LONDON, ENGLAND – 12 AUGUST 2017: Patrick Tiernan of Australia, Mohamed Farah of Great Britain and Paul Kipkemoi Chelimo of the United States compete in the Men’s 5000 Metres final during day nine of the 16th IAAF World Athletics Championships London 2017 at The London Stadium on August 12, 2017 in London, United Kingdom. (Photo by Michael Steele/Getty Images)

Did you initially understand who Emil Zatopek was?

Not at all. It was either my high school coach, Tom Bradbury, or my Dad that first told me about him. At first I didn’t think much of what he did, but after realizing how hard it is to compete at the top level, I gained an incredible amount of respect for the man. To do what he did is something that would seem impossible to most.

What changed most during your training build-up to your first Zatopek 10?

I wouldn’t say that my training was changed for the Zatopek race, but rather for my last NCAA cross country race. Regardless, what I did in the lead up to that obviously paid off for me when it came to the Zatopek 10. In the lead-up to the race, I was doing a lot of fartlek sessions, with some quicker 1km reps thrown in either at the end or in the middle of each session. The purpose of this was to be able to adjust and recover if the pace quickened at random points throughout the race. I had also increased the amount of strength and conditioning work I was doing, which I think really helps in the latter stages of the race.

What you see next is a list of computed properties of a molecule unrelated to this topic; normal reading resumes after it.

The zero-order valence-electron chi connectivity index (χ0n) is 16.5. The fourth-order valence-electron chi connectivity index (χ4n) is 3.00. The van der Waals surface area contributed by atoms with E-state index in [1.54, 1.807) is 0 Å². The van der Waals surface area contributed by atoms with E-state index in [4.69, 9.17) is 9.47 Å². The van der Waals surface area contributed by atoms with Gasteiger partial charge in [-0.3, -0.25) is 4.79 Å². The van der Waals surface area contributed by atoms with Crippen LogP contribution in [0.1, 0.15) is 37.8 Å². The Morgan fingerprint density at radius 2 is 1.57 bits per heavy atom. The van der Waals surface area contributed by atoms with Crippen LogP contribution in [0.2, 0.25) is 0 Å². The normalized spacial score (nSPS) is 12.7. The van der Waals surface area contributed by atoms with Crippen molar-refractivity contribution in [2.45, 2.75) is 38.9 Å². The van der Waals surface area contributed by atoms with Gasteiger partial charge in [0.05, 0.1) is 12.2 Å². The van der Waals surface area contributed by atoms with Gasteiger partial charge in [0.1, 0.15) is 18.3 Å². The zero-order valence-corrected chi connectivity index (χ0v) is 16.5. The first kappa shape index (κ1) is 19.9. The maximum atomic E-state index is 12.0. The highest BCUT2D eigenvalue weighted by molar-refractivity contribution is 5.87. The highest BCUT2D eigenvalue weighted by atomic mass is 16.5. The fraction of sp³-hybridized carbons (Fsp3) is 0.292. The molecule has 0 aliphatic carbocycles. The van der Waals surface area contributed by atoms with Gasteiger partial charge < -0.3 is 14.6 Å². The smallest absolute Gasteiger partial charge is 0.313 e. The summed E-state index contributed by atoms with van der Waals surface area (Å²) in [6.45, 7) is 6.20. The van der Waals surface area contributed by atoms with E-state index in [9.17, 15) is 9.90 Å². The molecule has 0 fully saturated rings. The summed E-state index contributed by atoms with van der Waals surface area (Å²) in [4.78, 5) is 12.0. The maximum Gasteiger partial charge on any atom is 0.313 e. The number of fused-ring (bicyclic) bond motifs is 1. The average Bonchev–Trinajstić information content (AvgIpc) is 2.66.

LONDON, ENGLAND – 12 AUGUST 2017: Patrick Tiernan of Australia leads during the Men’s 5000 Metres final during day nine of the 16th IAAF World Athletics Championships London 2017 at The London Stadium on August 12, 2017 in London, United Kingdom. (Photo by Michael Steele/Getty Images)

How has the Zatopek 10 effected your career to date?

It was my first race as a professional, and really set a good tempo for the remainder of my season. It is a tough race to win, and I think that it helped me realize how much physical and mental strength is required to compete at the top level.

What does the race signify to you in the world of junior Australian athletics?